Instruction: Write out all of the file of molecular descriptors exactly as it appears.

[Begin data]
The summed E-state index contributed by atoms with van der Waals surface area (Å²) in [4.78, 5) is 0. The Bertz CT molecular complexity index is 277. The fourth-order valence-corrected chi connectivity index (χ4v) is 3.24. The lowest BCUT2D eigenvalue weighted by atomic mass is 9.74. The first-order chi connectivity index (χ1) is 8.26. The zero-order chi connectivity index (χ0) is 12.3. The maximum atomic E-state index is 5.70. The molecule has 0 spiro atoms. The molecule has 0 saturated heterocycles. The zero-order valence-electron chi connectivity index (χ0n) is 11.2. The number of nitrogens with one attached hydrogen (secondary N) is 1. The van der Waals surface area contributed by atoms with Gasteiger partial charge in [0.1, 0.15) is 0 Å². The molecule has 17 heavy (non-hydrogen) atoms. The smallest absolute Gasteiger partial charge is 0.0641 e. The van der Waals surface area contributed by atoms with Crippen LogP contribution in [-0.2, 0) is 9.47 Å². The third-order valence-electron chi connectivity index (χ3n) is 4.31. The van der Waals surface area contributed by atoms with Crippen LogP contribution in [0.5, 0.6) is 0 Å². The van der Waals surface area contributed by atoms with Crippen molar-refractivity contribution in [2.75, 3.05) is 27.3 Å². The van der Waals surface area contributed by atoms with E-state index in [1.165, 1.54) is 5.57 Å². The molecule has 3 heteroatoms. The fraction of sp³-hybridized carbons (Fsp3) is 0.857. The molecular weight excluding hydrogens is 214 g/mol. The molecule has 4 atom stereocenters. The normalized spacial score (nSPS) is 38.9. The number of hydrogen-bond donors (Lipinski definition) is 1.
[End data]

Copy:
The summed E-state index contributed by atoms with van der Waals surface area (Å²) in [4.78, 5) is 0. The Bertz CT molecular complexity index is 277. The fourth-order valence-corrected chi connectivity index (χ4v) is 3.24. The lowest BCUT2D eigenvalue weighted by atomic mass is 9.74. The first-order chi connectivity index (χ1) is 8.26. The zero-order chi connectivity index (χ0) is 12.3. The maximum atomic E-state index is 5.70. The molecule has 0 spiro atoms. The molecule has 0 saturated heterocycles. The zero-order valence-electron chi connectivity index (χ0n) is 11.2. The number of nitrogens with one attached hydrogen (secondary N) is 1. The van der Waals surface area contributed by atoms with Gasteiger partial charge in [0.1, 0.15) is 0 Å². The molecule has 17 heavy (non-hydrogen) atoms. The smallest absolute Gasteiger partial charge is 0.0641 e. The van der Waals surface area contributed by atoms with Crippen LogP contribution in [-0.2, 0) is 9.47 Å². The third-order valence-electron chi connectivity index (χ3n) is 4.31. The van der Waals surface area contributed by atoms with Crippen LogP contribution in [0.5, 0.6) is 0 Å². The van der Waals surface area contributed by atoms with Crippen molar-refractivity contribution in [2.75, 3.05) is 27.3 Å². The van der Waals surface area contributed by atoms with E-state index in [1.165, 1.54) is 5.57 Å². The molecule has 3 heteroatoms. The fraction of sp³-hybridized carbons (Fsp3) is 0.857. The molecular weight excluding hydrogens is 214 g/mol. The molecule has 4 atom stereocenters. The normalized spacial score (nSPS) is 38.9. The number of hydrogen-bond donors (Lipinski definition) is 1.